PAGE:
Trump calls for unconstitutional stop-and-frisk to be used across the country

Republican presidential candidate Donald Trump speaks during a campaign rally, Wednesday, Sept. 21, 2016, in Toledo, Ohio. CREDIT: AP/ EVAN VUCCI
Republican presidential candidate Donald Trump speaks during a campaign rally, Wednesday, Sept. 21, 2016, in Toledo, Ohio. CREDIT: AP/ EVAN VUCCI

In a town hall with Fox News host Sean Hannity Wednesday night, Donald Trump will call for New York’s unconstitutional and unsuccessful policy of conducting “stop-and-frisks” to be used by police departments across the country.

According to NBC News reporter Alexandra Jaffe, Trump responded to a question about the problem of “black-on-black crime” during the pre-taped event by saying that he would “do stop-and frisk.”

“We did it in New York,” he said. “It worked incredibly well and you have to be proactive.”

“I see what’s going on in Chicago,” he continued. “I think stop-and-frisk in New York City, it was so incredible the way it worked. Now, we had a very good mayor, but New York was incredible, the way that worked, so I think that could be one step you could do.”

A New York judge ruled in August 2013 that the New York Police Department’s practice of conducting stop-and-frisk searches was unconstitutional. According to the ruling, the department carried out searches in a “racially discriminatory manner” and disregarded individuals’ right to privacy, and the judge ordered remedies and a federal monitor to oversee the department.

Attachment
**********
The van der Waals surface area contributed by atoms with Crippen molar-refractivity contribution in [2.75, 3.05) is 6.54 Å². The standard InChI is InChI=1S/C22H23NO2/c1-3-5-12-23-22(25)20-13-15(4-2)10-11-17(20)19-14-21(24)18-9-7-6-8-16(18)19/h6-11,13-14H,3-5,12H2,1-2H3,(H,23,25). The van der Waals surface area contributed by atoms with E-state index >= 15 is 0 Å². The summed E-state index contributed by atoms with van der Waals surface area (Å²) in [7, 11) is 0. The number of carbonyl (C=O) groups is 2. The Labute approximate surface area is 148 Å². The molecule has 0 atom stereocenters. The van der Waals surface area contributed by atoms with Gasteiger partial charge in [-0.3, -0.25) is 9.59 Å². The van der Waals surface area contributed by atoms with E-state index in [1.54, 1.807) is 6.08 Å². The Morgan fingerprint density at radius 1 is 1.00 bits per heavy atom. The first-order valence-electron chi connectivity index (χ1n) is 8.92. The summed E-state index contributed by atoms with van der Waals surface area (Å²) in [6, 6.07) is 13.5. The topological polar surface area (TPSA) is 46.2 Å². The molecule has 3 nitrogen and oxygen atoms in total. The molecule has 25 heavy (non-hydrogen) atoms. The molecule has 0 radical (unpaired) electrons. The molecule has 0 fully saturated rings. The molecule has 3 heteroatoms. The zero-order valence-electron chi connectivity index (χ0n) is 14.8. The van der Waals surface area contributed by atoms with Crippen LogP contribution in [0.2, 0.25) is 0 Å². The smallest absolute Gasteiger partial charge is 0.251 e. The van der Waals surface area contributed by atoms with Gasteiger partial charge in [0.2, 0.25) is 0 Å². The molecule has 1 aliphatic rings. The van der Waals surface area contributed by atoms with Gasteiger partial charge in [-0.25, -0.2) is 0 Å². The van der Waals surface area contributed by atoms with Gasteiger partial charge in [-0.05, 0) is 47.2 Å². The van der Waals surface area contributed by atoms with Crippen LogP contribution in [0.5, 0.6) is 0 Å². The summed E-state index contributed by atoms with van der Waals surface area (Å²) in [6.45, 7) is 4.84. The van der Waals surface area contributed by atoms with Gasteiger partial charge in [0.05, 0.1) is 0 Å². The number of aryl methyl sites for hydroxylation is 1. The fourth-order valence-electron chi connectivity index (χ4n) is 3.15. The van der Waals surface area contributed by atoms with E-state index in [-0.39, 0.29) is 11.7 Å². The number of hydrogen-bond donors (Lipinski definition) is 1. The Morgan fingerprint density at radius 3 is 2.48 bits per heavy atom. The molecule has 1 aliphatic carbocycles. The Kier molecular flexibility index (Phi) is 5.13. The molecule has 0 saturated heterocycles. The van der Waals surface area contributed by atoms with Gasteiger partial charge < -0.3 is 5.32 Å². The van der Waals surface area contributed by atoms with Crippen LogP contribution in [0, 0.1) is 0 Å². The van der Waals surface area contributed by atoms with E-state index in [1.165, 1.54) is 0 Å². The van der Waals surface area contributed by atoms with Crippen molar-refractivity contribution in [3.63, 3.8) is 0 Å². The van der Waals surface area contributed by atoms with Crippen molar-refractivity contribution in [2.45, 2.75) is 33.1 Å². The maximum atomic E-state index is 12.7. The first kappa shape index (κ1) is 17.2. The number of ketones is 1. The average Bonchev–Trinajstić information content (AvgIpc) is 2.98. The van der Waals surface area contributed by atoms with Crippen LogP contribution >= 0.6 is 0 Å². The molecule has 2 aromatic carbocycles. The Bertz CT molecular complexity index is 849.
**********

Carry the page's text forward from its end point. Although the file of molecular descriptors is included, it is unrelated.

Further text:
Then-Mayor Michael Bloomberg appealed the ruling, but current Mayor Bill de Blasio dropped the appeal after coming into office. In 2014, a federal appeals court refused to allow New York City police unions to intervene in the settlement, allowing the city to finally move beyond the tactic.

But even before it was banned, the practice was far from successful. Over a period of ten years, approximately 5 million people, largely African Americans and Latinos, were stopped by the NYPD. Roughly nine out of 10 walked away without an arrest or a ticket.

Bloomberg and other New York officials justified the policy by claiming it would reduce crime, specifically shootings, and would help the police department recover guns. But according to a report by the New York Civil Liberties Union, in more than 5 million stops, police recovered a gun less than 0.02 percent of the time.

During the more than ten years with the policy in place, shootings and murders did not decline. In fact, as the number of stop-and-frisks dropped in the first three months of 2013, so did the city’s crime rate.


Nonetheless, Trump has been a proponent of the policy, tweeting during the New York trial that “stop and frisk works.”

“Donald Trump is having trouble with the facts,” New York City Council Speaker Melissa Mark Viverito said in a statement. “Stop and frisk as it was applied in New York City was unconstitutional, it didn’t reduce crime and it severely corroded the relationship between the police and the communities they serve.”

Other cities, including Detroit, Baltimore, and Los Angeles, have followed New York’s lead and have also implemented the practice, with similarly discriminatory effects. Chicago, a city that Trump claims would benefit from more police searches, agreed last year to allow independent evaluations of its stop-and-frisk procedures that disproportionately target blacks.

In April, Hillary Clinton said while campaigning that evidence for “stop-and-frisk” police tactics “doesn’t hold up under scrutiny,” although she did not go so far as calling for an end to the practice entirely.


“Some people will be stopped,” she continued. “But it will not be the kind of wholesale stopping you have seen in too many places.”

UPDATE: During a Fox News interview Thursday morning, Trump said that he was only referring to Chicago when he said during the pre-taped town hall that he wants to see stop-and-frisk applied more widely.

“I was really referring to Chicago with stop and frisk,” Trump said. “They asked me about Chicago.”

Campaign spokesperson Hope Hicks also told TPM that Trump “did not propose nationalizing stop and frisk.”